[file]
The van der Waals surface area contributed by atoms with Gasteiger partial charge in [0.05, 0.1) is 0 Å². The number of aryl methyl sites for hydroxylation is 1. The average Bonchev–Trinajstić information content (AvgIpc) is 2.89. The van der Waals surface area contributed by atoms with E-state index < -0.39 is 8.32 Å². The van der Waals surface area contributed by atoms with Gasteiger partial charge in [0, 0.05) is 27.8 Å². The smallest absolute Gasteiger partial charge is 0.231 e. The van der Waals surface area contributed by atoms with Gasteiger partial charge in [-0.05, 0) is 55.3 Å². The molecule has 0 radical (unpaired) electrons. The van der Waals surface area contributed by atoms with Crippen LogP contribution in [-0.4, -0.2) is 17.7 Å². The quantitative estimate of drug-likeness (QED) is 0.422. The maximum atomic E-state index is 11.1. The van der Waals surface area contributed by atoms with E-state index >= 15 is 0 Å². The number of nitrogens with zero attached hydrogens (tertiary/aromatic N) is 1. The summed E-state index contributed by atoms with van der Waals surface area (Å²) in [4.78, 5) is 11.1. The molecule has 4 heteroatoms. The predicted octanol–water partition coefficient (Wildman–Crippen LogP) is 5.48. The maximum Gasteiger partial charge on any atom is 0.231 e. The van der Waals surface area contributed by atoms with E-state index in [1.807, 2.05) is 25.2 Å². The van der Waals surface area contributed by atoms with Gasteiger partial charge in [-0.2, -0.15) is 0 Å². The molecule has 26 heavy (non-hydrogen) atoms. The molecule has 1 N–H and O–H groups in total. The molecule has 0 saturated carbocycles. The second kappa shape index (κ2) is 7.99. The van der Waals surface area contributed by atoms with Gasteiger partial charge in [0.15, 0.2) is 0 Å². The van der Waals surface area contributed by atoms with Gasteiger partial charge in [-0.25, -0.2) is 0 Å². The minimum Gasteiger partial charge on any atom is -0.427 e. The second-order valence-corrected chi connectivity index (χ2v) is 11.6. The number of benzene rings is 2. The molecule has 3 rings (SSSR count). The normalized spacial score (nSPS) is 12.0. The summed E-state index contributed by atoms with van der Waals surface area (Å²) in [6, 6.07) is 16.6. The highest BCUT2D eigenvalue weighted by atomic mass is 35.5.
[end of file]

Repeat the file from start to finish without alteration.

The van der Waals surface area contributed by atoms with Gasteiger partial charge in [0.05, 0.1) is 0 Å². The number of aryl methyl sites for hydroxylation is 1. The average Bonchev–Trinajstić information content (AvgIpc) is 2.89. The van der Waals surface area contributed by atoms with E-state index < -0.39 is 8.32 Å². The van der Waals surface area contributed by atoms with Gasteiger partial charge in [0, 0.05) is 27.8 Å². The smallest absolute Gasteiger partial charge is 0.231 e. The van der Waals surface area contributed by atoms with Gasteiger partial charge in [-0.05, 0) is 55.3 Å². The molecule has 0 radical (unpaired) electrons. The van der Waals surface area contributed by atoms with Crippen LogP contribution in [-0.4, -0.2) is 17.7 Å². The quantitative estimate of drug-likeness (QED) is 0.422. The maximum atomic E-state index is 11.1. The van der Waals surface area contributed by atoms with E-state index >= 15 is 0 Å². The number of nitrogens with zero attached hydrogens (tertiary/aromatic N) is 1. The summed E-state index contributed by atoms with van der Waals surface area (Å²) in [4.78, 5) is 11.1. The molecule has 4 heteroatoms. The predicted octanol–water partition coefficient (Wildman–Crippen LogP) is 5.48. The maximum Gasteiger partial charge on any atom is 0.231 e. The van der Waals surface area contributed by atoms with E-state index in [1.807, 2.05) is 25.2 Å². The van der Waals surface area contributed by atoms with Gasteiger partial charge in [-0.2, -0.15) is 0 Å². The molecule has 26 heavy (non-hydrogen) atoms. The molecule has 1 N–H and O–H groups in total. The molecule has 0 saturated carbocycles. The second kappa shape index (κ2) is 7.99. The van der Waals surface area contributed by atoms with Gasteiger partial charge in [0.15, 0.2) is 0 Å². The van der Waals surface area contributed by atoms with Gasteiger partial charge in [-0.25, -0.2) is 0 Å². The minimum Gasteiger partial charge on any atom is -0.427 e. The second-order valence-corrected chi connectivity index (χ2v) is 11.6. The number of benzene rings is 2. The molecule has 3 rings (SSSR count). The normalized spacial score (nSPS) is 12.0. The summed E-state index contributed by atoms with van der Waals surface area (Å²) in [6, 6.07) is 16.6. The highest BCUT2D eigenvalue weighted by atomic mass is 35.5.